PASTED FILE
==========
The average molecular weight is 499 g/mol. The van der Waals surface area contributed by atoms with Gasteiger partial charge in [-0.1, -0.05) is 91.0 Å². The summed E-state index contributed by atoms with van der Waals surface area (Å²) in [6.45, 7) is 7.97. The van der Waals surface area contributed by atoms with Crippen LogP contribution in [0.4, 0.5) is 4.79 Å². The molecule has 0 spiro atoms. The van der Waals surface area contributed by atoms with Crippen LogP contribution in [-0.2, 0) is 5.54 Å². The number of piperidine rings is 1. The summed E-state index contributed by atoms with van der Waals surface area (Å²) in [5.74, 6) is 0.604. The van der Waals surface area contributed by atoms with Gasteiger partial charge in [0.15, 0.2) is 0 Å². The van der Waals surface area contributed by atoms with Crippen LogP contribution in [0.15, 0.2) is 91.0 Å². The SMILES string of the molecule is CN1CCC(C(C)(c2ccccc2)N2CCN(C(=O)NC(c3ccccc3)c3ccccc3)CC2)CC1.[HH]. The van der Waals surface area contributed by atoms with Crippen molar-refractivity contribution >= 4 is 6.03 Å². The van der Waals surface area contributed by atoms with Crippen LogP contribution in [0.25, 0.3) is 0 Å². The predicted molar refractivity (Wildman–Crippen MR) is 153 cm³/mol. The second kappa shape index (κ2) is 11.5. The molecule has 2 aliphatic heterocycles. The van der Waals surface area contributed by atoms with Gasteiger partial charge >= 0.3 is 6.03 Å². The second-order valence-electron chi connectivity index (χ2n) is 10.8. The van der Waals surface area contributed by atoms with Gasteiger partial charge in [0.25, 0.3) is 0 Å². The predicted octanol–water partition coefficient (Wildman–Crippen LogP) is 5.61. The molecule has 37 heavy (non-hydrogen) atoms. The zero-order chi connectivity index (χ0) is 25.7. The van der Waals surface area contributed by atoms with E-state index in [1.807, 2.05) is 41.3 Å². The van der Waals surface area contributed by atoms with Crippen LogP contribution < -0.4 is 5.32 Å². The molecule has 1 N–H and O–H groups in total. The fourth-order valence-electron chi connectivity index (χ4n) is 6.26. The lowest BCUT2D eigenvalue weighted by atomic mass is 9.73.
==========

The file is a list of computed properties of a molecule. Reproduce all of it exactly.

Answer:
The average molecular weight is 499 g/mol. The van der Waals surface area contributed by atoms with Gasteiger partial charge in [-0.1, -0.05) is 91.0 Å². The summed E-state index contributed by atoms with van der Waals surface area (Å²) in [6.45, 7) is 7.97. The van der Waals surface area contributed by atoms with Crippen LogP contribution in [0.4, 0.5) is 4.79 Å². The molecule has 0 spiro atoms. The van der Waals surface area contributed by atoms with Crippen LogP contribution in [-0.2, 0) is 5.54 Å². The number of piperidine rings is 1. The summed E-state index contributed by atoms with van der Waals surface area (Å²) in [5.74, 6) is 0.604. The van der Waals surface area contributed by atoms with Gasteiger partial charge in [0.15, 0.2) is 0 Å². The van der Waals surface area contributed by atoms with Crippen LogP contribution in [0.15, 0.2) is 91.0 Å². The SMILES string of the molecule is CN1CCC(C(C)(c2ccccc2)N2CCN(C(=O)NC(c3ccccc3)c3ccccc3)CC2)CC1.[HH]. The van der Waals surface area contributed by atoms with Crippen molar-refractivity contribution >= 4 is 6.03 Å². The van der Waals surface area contributed by atoms with Crippen LogP contribution in [0.25, 0.3) is 0 Å². The predicted molar refractivity (Wildman–Crippen MR) is 153 cm³/mol. The second kappa shape index (κ2) is 11.5. The molecule has 2 aliphatic heterocycles. The van der Waals surface area contributed by atoms with Gasteiger partial charge >= 0.3 is 6.03 Å². The second-order valence-electron chi connectivity index (χ2n) is 10.8. The van der Waals surface area contributed by atoms with Gasteiger partial charge in [0.25, 0.3) is 0 Å². The predicted octanol–water partition coefficient (Wildman–Crippen LogP) is 5.61. The molecule has 37 heavy (non-hydrogen) atoms. The zero-order chi connectivity index (χ0) is 25.7. The van der Waals surface area contributed by atoms with E-state index in [1.807, 2.05) is 41.3 Å². The van der Waals surface area contributed by atoms with Crippen LogP contribution < -0.4 is 5.32 Å². The molecule has 1 N–H and O–H groups in total. The fourth-order valence-electron chi connectivity index (χ4n) is 6.26. The lowest BCUT2D eigenvalue weighted by atomic mass is 9.73.